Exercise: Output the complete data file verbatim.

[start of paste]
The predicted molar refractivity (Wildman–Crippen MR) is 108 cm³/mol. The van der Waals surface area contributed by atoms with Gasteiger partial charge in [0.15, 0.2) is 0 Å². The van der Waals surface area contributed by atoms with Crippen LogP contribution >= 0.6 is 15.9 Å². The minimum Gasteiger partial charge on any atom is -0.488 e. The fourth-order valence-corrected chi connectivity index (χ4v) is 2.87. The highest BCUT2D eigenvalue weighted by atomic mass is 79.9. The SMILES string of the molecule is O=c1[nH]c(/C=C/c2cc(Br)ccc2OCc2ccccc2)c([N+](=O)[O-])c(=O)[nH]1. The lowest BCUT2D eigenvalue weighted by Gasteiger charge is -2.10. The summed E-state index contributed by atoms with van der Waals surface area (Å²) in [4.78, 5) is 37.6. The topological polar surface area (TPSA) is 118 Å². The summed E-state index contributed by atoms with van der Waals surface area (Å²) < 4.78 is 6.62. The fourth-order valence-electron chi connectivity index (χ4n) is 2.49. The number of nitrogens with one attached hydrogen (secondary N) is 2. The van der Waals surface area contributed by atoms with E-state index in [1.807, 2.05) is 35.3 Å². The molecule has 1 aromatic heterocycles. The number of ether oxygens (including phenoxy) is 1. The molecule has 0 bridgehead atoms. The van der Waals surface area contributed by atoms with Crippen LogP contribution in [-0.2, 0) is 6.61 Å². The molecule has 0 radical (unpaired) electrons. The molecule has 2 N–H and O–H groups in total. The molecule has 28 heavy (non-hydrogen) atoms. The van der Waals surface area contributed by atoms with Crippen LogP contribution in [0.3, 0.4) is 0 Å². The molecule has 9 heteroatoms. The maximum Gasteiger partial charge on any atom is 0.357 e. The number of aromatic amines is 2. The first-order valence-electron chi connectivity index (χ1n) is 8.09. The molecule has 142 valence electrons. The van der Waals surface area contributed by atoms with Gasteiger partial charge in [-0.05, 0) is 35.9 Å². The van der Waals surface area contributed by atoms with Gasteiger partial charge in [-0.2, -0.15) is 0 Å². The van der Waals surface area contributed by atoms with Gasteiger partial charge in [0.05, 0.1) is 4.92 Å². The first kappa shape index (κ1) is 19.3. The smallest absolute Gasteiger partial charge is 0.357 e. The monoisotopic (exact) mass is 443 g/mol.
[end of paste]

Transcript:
The predicted molar refractivity (Wildman–Crippen MR) is 108 cm³/mol. The van der Waals surface area contributed by atoms with Gasteiger partial charge in [0.15, 0.2) is 0 Å². The van der Waals surface area contributed by atoms with Crippen LogP contribution >= 0.6 is 15.9 Å². The minimum Gasteiger partial charge on any atom is -0.488 e. The fourth-order valence-corrected chi connectivity index (χ4v) is 2.87. The highest BCUT2D eigenvalue weighted by atomic mass is 79.9. The SMILES string of the molecule is O=c1[nH]c(/C=C/c2cc(Br)ccc2OCc2ccccc2)c([N+](=O)[O-])c(=O)[nH]1. The lowest BCUT2D eigenvalue weighted by Gasteiger charge is -2.10. The summed E-state index contributed by atoms with van der Waals surface area (Å²) in [4.78, 5) is 37.6. The topological polar surface area (TPSA) is 118 Å². The summed E-state index contributed by atoms with van der Waals surface area (Å²) < 4.78 is 6.62. The fourth-order valence-electron chi connectivity index (χ4n) is 2.49. The number of nitrogens with one attached hydrogen (secondary N) is 2. The van der Waals surface area contributed by atoms with E-state index in [1.807, 2.05) is 35.3 Å². The molecule has 1 aromatic heterocycles. The number of ether oxygens (including phenoxy) is 1. The molecule has 0 bridgehead atoms. The van der Waals surface area contributed by atoms with Crippen LogP contribution in [-0.2, 0) is 6.61 Å². The molecule has 0 radical (unpaired) electrons. The molecule has 2 N–H and O–H groups in total. The molecule has 28 heavy (non-hydrogen) atoms. The van der Waals surface area contributed by atoms with Crippen LogP contribution in [0.3, 0.4) is 0 Å². The molecule has 9 heteroatoms. The maximum Gasteiger partial charge on any atom is 0.357 e. The number of aromatic amines is 2. The first-order valence-electron chi connectivity index (χ1n) is 8.09. The molecule has 142 valence electrons. The van der Waals surface area contributed by atoms with Gasteiger partial charge in [-0.05, 0) is 35.9 Å². The van der Waals surface area contributed by atoms with Gasteiger partial charge in [-0.2, -0.15) is 0 Å². The van der Waals surface area contributed by atoms with Gasteiger partial charge in [0.05, 0.1) is 4.92 Å². The first kappa shape index (κ1) is 19.3. The smallest absolute Gasteiger partial charge is 0.357 e. The monoisotopic (exact) mass is 443 g/mol.